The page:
Interview with Sarah Giblin


Winner of Accessory Design Awards

Award Winning Designer Sarah Giblin shares insights

 
 
 
 

Interview with Sarah Giblin at Friday 21st of October 2016:

DL: Could you please tell us a bit about your design background and education?
SG : I'm a life-long backpack user and commuter. That's my only qualification I have never studied design. In 2012, I realised that the conventional backpack design was causing extra stress and worry when you travel through a busy city, as so many people do. The problem? The person behind you can get into your backpack more easily than you can. So I decided to turn the backpack round exactly the opposite way. In March 2014 I left my job with my sketches to I remove all the zips off the outside of backpacks and put them against your back. I call this the RiutBag: the secure, backwards backpack. It's designed for all real commuters and city travellers who want piece of mind wherever they are. I made the RiutBag with the help of over 2,500 city travellers. How? On crowdfunding platform Kickstarter. Thanks to them I now have a living breathing startup and there are RiutBag users in cities all over the world. I now run a one-person startup shipping RiutBags globally every day from www.riut.co.uk. It's tough, but it's worth it to know that RiutBag users feel more secure, confident and calm every day.

DL: What motivates you to design in general, why did you become a designer?
SG : Solving real problems. That's my motivation. Any object around us that we complain about may need rethinking. Is it too big, too small, too uncomfortably, too loud, too quiet, too this, too that? Think about how you would fix it. If your idea works and you want to make it, you can use many free online tools to find other users, survey them and find support for your idea through crowdfunding.

DL: What should young designers do to become a design legend like you?
SG : Look for problems. Any object around us that we complain about may need rethinking. Is it too big, too small, too uncomfortably, too loud, too quiet, too this, too that? Think about how you would fix it. If your idea works and you want to make it, you can use many free online tools to find other users, survey them and find support for your idea through crowdfunding. It's tough, but then so is every job! If you want to have a positive impact on other people by making something that solves their problems, know you can do it. Just look out for those complaints!

DL: What is the value of good design? Why should everyone invest in good design?
SG : Design of physical objects simply helps us - humans - interact with the world around us. They enable us to do more than we could on our own. Clothes help us to stay warm, style ourselves in a socially acceptable way and focus on things other than our bodies. Backpacks help us carry more than we could in our hands. They allow our back to take the weight of these items whilst keeping our hands free to interact with other things. Shoes allow us to walk long distances without damage to our feet. Knives and forks allow us to eat a wide range of foods more easily. The list of descriptions is endless. Good design not only enables us to do more, it allows us to do more simply, easily, intuitively and without concern. The conventional backpack did carry things; but it made us feel worried because the zips were in the wrong place. The RiutBag design allows you to carry all your tech and belongings, and now you can do so safely and securely, which means you feel less stress every day for years to come. We should not only choose better designs to use every day, we too can be the creators of new designs.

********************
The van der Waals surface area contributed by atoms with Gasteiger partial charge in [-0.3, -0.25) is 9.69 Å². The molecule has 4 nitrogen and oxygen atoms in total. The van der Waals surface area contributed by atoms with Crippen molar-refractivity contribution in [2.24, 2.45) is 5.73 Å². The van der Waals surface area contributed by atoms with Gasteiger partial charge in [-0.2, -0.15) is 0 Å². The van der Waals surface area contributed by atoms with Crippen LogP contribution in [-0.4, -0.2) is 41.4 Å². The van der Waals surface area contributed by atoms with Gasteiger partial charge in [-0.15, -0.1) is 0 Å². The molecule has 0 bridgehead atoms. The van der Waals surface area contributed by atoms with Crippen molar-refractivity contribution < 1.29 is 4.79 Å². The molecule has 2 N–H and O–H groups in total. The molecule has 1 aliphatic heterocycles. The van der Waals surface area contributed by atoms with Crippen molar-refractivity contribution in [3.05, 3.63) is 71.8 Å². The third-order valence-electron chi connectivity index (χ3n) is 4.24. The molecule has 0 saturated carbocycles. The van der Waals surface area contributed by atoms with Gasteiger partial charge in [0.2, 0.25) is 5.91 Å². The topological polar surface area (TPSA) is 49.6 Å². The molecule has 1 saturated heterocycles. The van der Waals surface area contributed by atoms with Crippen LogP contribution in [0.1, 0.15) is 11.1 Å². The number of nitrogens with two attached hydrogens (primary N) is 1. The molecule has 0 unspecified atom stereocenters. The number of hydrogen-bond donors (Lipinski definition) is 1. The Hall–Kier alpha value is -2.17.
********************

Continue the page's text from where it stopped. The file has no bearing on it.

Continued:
DL: What is your secret recipe of success in design, what is your secret ingredient?
SG : User thinking. I use survey tools like www.surveymonkey.com to ask my RiutBag users and other commuters or city travellers what are the problems they face. Have they got a good place to put their keys? Can they find they phone easily? I ask them what they like about urban travel and what they can't stand! I look at all this information and design to solve the real problems I see in the data.

DL: What is your greatest design, which aspects of that design makes you think it is great?
SG : The RiutBag is the only thing I've ever designed and made. My favourite part of the design is the core feature - zips against your back - and the D-pocket which belongs to the new RiutBag 2016. The D-pocket lets you store your smartphone and access it on the go whilst keeping it secure. You can also keep your passport there for the times you need to move quickly through an airport whilst still keeping your things safe.

DL: If you hadn’t become a designer, what would you have done?
SG : Before I started Riut, I worked in a normal office job in my home town. I was a secretary four years ago and I was a classical singer before that :) Making RiutBags - my own idea - and handling the reality of running a startup every day is the best thing I've ever done.

DL: How do you define design, what is design for you?
SG : For me it's all about problem solving for the user in context. Does this thing solve a problem? When the user is in full swing in their daily life, using this design in context, does it still work? A great design is one that really solves problems and continues to change with user feedback to keep evolving over time.

DL: Who helped you to reach these heights, who was your biggest supporter?